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It’s been almost a year since Google brought down the shutters on its RSS aggregator Reader, simultaneously opening the doors for a new web feeder to emerge victorious. But that never happened, partly because of users’ loyalties to a variety of existing sync services offering free and paid-for features. Fortunately, Readkit works to corral all of these services into one neat desktop interface, and with the arrival of v2.4 it does “read it later” better than ever.
Support has been added for syncing Fever, NewsBlur, Delicious and Pinboard, the latter two allowing you to keep offline copies of bookmarked sites. But even if you use none of the supported services, ReadKit now has its own native RSS sync engine, and it works flawlessly.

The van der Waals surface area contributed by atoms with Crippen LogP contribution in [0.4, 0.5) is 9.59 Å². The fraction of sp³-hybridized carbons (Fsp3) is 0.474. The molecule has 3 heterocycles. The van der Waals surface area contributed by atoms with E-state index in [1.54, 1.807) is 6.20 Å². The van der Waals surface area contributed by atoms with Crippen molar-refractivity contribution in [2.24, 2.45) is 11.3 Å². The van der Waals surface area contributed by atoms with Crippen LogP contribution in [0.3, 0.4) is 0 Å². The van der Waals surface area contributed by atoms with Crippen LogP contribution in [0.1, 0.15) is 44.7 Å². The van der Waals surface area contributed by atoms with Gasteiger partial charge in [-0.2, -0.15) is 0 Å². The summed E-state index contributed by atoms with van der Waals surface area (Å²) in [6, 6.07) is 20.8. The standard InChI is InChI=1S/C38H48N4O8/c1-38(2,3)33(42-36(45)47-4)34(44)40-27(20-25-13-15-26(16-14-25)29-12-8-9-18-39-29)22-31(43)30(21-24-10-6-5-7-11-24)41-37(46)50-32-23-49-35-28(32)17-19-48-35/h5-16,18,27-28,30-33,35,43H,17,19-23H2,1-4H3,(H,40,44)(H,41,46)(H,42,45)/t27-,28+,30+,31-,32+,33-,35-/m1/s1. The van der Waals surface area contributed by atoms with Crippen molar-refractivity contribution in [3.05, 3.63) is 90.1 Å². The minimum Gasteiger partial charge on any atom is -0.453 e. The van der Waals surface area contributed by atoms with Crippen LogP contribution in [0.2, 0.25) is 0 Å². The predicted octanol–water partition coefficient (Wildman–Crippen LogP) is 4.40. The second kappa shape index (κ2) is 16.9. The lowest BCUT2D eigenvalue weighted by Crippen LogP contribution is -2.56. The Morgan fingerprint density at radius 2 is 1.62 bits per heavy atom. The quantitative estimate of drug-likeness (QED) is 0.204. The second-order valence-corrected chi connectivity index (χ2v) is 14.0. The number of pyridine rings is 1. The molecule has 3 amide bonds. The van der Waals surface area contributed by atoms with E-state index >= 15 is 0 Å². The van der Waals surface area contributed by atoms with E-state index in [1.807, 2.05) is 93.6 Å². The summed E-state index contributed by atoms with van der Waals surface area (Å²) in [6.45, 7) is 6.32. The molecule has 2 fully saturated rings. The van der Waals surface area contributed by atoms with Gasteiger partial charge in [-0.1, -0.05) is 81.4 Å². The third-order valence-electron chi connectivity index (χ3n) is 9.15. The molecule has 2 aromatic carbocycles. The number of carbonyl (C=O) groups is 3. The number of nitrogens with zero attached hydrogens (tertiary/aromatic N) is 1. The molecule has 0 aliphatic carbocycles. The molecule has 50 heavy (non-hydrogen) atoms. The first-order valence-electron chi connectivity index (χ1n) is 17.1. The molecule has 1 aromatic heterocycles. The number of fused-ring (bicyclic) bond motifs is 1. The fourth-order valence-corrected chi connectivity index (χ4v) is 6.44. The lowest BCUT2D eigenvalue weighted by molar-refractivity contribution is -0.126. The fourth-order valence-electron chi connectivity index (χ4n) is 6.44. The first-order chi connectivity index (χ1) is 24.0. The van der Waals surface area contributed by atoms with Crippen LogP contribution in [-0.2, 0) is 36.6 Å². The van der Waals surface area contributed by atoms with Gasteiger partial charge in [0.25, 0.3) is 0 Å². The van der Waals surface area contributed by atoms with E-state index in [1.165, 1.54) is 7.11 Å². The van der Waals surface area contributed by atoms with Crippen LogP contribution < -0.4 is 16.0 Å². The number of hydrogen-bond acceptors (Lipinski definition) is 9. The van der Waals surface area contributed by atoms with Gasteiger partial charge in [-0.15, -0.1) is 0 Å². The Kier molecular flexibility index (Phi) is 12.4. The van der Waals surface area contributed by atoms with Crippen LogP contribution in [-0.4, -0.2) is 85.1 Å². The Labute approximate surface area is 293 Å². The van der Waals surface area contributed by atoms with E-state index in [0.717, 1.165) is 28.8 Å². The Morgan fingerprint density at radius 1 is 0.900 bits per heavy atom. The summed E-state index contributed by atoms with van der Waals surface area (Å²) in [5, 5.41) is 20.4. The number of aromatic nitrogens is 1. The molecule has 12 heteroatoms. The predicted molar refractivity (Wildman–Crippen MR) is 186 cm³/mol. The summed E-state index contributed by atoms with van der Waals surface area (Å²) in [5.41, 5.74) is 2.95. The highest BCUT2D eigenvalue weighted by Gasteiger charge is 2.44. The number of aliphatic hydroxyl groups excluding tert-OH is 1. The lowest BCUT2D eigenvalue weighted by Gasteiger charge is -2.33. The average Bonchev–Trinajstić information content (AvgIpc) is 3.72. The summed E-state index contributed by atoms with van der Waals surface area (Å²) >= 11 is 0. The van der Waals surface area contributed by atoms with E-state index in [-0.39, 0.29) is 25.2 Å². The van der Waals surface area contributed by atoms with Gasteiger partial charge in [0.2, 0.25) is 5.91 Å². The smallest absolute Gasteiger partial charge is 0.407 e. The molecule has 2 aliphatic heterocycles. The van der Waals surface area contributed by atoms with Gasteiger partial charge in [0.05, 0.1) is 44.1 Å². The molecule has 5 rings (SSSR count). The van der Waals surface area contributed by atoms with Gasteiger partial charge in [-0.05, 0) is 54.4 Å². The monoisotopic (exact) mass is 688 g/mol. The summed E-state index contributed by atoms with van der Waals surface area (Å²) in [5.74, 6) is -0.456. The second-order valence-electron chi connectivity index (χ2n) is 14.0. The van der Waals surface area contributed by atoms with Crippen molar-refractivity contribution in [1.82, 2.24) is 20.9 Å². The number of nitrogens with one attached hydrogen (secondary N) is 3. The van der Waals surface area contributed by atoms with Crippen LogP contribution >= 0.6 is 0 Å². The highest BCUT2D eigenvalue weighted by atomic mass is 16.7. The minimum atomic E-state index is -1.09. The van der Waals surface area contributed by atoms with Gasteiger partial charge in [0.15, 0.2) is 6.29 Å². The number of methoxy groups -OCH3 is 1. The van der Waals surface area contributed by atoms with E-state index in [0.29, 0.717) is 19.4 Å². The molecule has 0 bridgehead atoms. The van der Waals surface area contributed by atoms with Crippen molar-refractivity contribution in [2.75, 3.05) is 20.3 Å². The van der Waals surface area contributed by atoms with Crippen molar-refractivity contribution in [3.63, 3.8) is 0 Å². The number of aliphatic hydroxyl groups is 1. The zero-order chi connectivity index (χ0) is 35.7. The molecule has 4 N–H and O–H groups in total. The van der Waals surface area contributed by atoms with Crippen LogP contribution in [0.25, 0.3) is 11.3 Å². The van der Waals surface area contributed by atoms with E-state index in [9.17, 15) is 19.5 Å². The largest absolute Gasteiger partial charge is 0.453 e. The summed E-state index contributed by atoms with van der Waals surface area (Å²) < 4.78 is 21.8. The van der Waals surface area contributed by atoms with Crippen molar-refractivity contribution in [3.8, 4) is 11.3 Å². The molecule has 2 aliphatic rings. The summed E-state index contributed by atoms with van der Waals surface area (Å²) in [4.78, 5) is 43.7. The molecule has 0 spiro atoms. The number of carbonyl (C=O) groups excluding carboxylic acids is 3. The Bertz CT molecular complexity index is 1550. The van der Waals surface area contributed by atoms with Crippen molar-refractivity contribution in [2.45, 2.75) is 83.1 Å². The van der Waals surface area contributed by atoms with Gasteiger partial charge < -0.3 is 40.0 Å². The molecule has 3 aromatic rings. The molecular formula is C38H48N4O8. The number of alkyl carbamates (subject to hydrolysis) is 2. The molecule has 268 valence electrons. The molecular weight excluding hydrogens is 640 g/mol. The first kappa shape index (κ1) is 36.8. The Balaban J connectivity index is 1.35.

The interface retains its pared-down, clean-cut look, with features like Focus mode making reading a pleasure — but navigation is now even easier thanks to keyboard shortcuts that let you jump from article to sidebar, and collapse and expand folders in a snap.
ReadKit also keeps separate preference profiles for each account — even multiple accounts within the same service — so if you like to group or sort feeds differently to those piped in from Pocket, for instance, now you can. ReadKit’s performance held up admirably when we drag-and-dropped articles between different feeds, set up smart folders and drilled down to news stories using tags. And the proverbial cherry on this digital cake? The inline match highlighting upon a search query.
The bottom line. ReadKit brings RSS content into a single interface, making even the dullest feed a pleasure to read.
Mac OS 10.8 or later, 64-bit processor
Honed interface. Broad service support. Speedy performance. Multiple accounts.
None to speak of.